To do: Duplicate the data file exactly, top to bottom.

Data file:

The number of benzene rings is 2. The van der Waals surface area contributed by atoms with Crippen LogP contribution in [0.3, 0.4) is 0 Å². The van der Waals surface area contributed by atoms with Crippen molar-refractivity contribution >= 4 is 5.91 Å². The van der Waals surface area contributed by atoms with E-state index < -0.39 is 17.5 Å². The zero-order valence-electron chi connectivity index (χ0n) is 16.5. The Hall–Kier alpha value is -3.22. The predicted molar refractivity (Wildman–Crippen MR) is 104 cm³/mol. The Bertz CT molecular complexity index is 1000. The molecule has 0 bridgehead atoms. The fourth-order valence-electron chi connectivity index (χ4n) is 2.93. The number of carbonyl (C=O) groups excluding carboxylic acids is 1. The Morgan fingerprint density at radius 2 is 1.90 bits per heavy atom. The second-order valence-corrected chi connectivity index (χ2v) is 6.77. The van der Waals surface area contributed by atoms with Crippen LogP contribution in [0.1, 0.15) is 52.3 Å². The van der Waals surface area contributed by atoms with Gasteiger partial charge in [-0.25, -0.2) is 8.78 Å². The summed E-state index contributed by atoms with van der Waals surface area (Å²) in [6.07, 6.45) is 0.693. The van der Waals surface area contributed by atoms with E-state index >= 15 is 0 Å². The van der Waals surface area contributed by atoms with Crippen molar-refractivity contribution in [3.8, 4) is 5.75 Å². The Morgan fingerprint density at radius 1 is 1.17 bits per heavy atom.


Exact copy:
The number of benzene rings is 2. The van der Waals surface area contributed by atoms with Crippen LogP contribution in [0.3, 0.4) is 0 Å². The van der Waals surface area contributed by atoms with Crippen molar-refractivity contribution >= 4 is 5.91 Å². The van der Waals surface area contributed by atoms with E-state index < -0.39 is 17.5 Å². The zero-order valence-electron chi connectivity index (χ0n) is 16.5. The Hall–Kier alpha value is -3.22. The predicted molar refractivity (Wildman–Crippen MR) is 104 cm³/mol. The Bertz CT molecular complexity index is 1000. The molecule has 0 bridgehead atoms. The fourth-order valence-electron chi connectivity index (χ4n) is 2.93. The number of carbonyl (C=O) groups excluding carboxylic acids is 1. The Morgan fingerprint density at radius 2 is 1.90 bits per heavy atom. The second-order valence-corrected chi connectivity index (χ2v) is 6.77. The van der Waals surface area contributed by atoms with Crippen LogP contribution in [0.1, 0.15) is 52.3 Å². The van der Waals surface area contributed by atoms with Gasteiger partial charge in [-0.25, -0.2) is 8.78 Å². The summed E-state index contributed by atoms with van der Waals surface area (Å²) in [6.07, 6.45) is 0.693. The van der Waals surface area contributed by atoms with E-state index >= 15 is 0 Å². The van der Waals surface area contributed by atoms with Crippen molar-refractivity contribution in [3.8, 4) is 5.75 Å². The Morgan fingerprint density at radius 1 is 1.17 bits per heavy atom.